"Through your work, you have given black lesbian and transgender communities here and overseas a new visibility. Marginalisation and discrimination take many forms, but one of the most pernicious is the denial that a problem exists.

"Your efforts to raise the subject of LGBTI rights challenge prejudice and complacency everywhere," Farnaud said.

"You shine a light where there is shadow; your work creates a space where there was none," he added.

Farnaud noted that Muholi preferred to be recognised as a "visual activist", rather than an artist, but argued she was both.

Born in 1972, Muholi grew up in Umlazi, a township in Durban. In the early ’90s, as the apartheid system ended and SA transitioned to democracy, she moved to Johannesburg and earned a living as a hair stylist, and then through her 20s took on human resources jobs.

"You found your vocation when you attended the Market Photo Workshop, founded by David Goldblatt. In 2004, you celebrated your first solo exhibition, Visual Sexuality: Only Half the Picture held at the Johannesburg Art Gallery," Farnaud said.

He explained that even before her photographic journeys into black female sexuality and gender in Africa, Muholi had been working as a human rights activist. "In 2002, you co-founded the Forum for Empowerment of Women, an organisation dedicated to providing a safe space for black lesbians," Farnaud said.

"You then spent more than three years researching and documenting hate crimes in order to bring the reality of ‘corrective rape’ assault, HIV/AIDS and murders of black lesbians to public attention. In 2009, you founded Inkanyiso, a forum that deals with visual arts, activism, media and advocacy."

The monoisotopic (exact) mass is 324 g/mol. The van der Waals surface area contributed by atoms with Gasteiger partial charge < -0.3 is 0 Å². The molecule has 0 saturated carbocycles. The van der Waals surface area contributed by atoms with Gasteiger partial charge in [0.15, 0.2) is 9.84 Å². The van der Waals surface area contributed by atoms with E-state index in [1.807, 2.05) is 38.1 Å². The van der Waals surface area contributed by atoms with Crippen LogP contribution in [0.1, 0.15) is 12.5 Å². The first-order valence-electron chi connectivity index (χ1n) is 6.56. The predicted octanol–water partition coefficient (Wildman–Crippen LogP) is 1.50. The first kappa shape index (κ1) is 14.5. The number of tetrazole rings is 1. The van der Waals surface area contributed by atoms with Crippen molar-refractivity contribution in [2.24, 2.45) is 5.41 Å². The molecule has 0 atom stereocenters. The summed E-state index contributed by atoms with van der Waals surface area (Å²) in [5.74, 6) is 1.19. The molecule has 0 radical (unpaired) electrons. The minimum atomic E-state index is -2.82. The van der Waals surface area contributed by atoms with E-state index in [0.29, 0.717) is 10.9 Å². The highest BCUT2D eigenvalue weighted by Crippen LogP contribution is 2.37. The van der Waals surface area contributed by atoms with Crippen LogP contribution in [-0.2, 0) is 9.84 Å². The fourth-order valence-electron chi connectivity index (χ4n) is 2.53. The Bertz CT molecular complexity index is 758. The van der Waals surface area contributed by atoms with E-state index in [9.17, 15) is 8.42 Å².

Because of her activism, she has earned a global reputation and a long list of awards from institutions around the world.

Muholi’s work is now included in major collections, including those of Moma in New York and the Centre Georges Pompidou in Paris, and in many other art institutions in France, most recently in Arles.

Even more impressively, she continues to organise and run photography workshops for young women in townships. "The gap between the provisions of the progressive constitution of SA and the failure to defend the LGBTI community from targeted violence is a constant and powerful theme," Farnaud said.

With the formalities out of the way, Muholi was celebrated gloriously by the praise singer Annalise Stuurman and drag artist Odidi Mfenyana and blessed by two pastors.

The Market Photo Workshop is hosting Faces and Phases 11, a special project by Muholi that celebrates the 11th anniversary of her acclaimed portrait series documenting black lesbian and transgender individuals from SA and beyond.

Muholi said the project had started in 2006 as an awareness of "the lack of documentation of my community, and its absence from visual history".

The realisation drove her to embark on the series of black-and-white portraits.

Since taking her first image, of Busi Sigasa at Constitution Hill, she has captured more than 250 portraits and is now producing follow-up images of her participants as they go through various phases in their lives.

• Faces and Phases 11 can be viewed at the Market Photo Workshop, 138 Lillian Ngoyi St (formerly Bree St), Newtown, Johannesburg until February 28.